Grusendorf contends that the government may not unreasonably infringe upon its employees' freedom of choice in personal matters that are unrelated to the performance of any duties. He notes that in Hander v. San Jacinto Junior College, 519 F.2d 273, 277 (5th Cir. 1975), the court held "constitutionally impermissible" a junior college's requirement that instructors be clean shaven and wear "reasonable hair styles" because the regulation had no reasonable relation to any legitimate administrative or educational function. Similarly, Grusendorf points out that in Keyishian v. Board of Regents, 385 U.S. 589, 605, 87 S. Ct. 675, 684, 17 L. Ed. 2d 629 (1967), the Supreme Court expressly rejected the premise "that public employment ... may be conditioned upon the surrender of constitutional rights which could not be abridged by direct government action...." Grusendorf concludes that since the defendants have failed to demonstrate a rational reason for the non-smoking rule, it is likewise constitutionally impermissible and unenforceable.
The defendants deny that the non-smoking regulation infringes upon any liberty or privacy interest. They point out that these rights of liberty and privacy have been recognized in only a limited number of circumstances. In Roe v. Wade, 410 U.S. 113, 152, 93 S. Ct. 705, 726, 35 L. Ed. 2d 147 (1973), the Supreme Court observed that only "personal rights that can be deemed 'fundamental' or 'implicit in the concept of ordered liberty,' [citation omitted] are included in this guarantee of personal liberty." In Carey v. Population Services International, 431 U.S. 678, 685, 97 S. Ct. 2010, 2016, 52 L. Ed. 2d 675 (1977), the Court outlined the current reach of these freedoms as embracing personal decisions relating to marriage, procreation, contraception, family relationships, child rearing and education. The defendants argue that the act of smoking a cigarette does not rise to the level of a fundamental right and, further, that since there is no fundamental right to smoke a cigarette, no balancing test nor rationale of any kind is needed to justify the rule.
Though we agree with the defendants that cigarette smoking may be distinguished from the activities involving liberty or privacy that the Supreme Court has thus far recognized as fundamental rights, we are not confident that this observation effectively disposes of the Grusendorf's claim. It can hardly be disputed that the Oklahoma City Fire Department's non-smoking regulation infringes upon the liberty and privacy of the firefighter trainees. The regulation reaches well beyond the work place and well beyond the hours for which they receive pay. It burdens them after their shift has ended, restricts them on weekends and vacations, in their automobiles and backyards and even, with the doors closed and the shades drawn, in the private sanctuary of their own homes.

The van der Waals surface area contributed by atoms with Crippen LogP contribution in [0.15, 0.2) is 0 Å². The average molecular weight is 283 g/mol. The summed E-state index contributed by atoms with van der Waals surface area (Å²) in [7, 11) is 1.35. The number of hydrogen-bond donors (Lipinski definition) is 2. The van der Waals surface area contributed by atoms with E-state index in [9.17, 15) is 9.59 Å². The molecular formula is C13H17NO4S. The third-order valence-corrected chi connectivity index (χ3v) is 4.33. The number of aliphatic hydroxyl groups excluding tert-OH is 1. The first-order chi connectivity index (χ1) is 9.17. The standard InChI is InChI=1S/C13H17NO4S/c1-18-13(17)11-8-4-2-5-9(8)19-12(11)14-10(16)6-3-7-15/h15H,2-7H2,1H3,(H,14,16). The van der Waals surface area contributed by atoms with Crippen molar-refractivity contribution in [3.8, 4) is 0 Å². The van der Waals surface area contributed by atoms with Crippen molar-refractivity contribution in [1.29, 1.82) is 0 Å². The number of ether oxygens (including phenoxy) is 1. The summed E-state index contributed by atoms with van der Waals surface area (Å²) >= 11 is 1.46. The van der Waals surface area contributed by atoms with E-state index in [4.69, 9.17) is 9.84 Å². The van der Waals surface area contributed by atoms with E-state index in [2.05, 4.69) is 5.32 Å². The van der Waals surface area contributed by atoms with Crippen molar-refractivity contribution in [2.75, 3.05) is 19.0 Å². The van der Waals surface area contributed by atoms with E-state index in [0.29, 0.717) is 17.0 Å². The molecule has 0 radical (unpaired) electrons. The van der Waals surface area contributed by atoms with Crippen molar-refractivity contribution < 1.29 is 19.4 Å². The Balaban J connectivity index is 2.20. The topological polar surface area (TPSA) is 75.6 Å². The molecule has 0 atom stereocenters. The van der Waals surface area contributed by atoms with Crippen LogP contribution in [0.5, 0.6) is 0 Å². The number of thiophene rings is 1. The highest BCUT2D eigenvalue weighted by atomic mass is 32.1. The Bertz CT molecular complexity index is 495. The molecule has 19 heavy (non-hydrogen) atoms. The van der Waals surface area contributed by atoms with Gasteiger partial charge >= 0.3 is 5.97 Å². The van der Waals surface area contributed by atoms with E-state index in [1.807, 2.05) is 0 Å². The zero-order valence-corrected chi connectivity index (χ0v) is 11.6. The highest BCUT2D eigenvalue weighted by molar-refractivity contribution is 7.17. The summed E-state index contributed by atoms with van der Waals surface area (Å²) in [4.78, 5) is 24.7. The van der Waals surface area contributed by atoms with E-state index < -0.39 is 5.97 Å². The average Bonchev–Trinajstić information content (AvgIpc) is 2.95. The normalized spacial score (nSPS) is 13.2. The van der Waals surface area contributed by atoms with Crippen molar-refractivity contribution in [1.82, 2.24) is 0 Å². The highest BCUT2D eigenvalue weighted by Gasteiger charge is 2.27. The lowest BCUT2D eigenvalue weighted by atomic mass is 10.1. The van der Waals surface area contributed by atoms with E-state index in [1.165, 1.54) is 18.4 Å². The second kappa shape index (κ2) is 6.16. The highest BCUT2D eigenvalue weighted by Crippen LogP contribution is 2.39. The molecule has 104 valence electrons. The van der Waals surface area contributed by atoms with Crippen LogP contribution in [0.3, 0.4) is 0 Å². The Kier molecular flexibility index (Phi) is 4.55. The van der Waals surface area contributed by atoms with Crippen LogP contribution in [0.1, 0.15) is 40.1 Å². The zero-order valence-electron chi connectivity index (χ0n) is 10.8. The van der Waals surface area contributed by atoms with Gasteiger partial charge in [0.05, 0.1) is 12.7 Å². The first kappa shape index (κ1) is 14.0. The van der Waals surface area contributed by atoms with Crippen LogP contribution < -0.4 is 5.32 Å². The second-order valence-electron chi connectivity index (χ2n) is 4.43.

Furthermore, while it is true that the Court has thus far recognized a right of liberty or privacy in only a handful of circumstances, it is also true that "the outer limits of this aspect of privacy have not yet been marked by the Court...." Carey v. Population Services International, 431 U.S. at 684, 97 S. Ct. at 2015. In a case similar to ours, for example, the Court considered whether a county regulation limiting the length of a police officer's hair violated a liberty interest protected by the fourteenth amendment. Kelley v. Johnson, 25 U.S. 238, 96 S. Ct. 1440, 47 L. Ed. 2d 708 (1976). Writing for the majority, Justice Rehnquist observed that the plaintiff's claim to a liberty interest in his choice of hair styles was distinguishable from the kinds of liberty interests the Court had previously recognized but noted, also, that "whether the citizenry at large has some sort of 'liberty' interest within the Fourteenth Amendment in matters of personal appearance is a question on which this Court's cases offer little, if any, guidance." Id. at 244, 96 S. Ct. at 1444. Without resolving the issue, Justice Rehnquist proceeded to "assume" that there was such a liberty interest under the fourteenth amendment and decided the case against the plaintiff on other grounds.2 Id.
Nor are we inclined to accept the defendants' contention that, since cigarette smoking has not been recognized as a fundamental right, no balancing test nor rationale of any kind whatsoever is needed to justify the restriction. This reasoning would seem to suggest that the state can, arbitrarily and for no reason, condition employment upon an agreement to refrain from any of a nearly limitless number of innocent, private and personal activities. We would be reluctant to go this far even if the law would tolerate such a venture. The success of the defendants' argument, however, does not hinge upon this contention.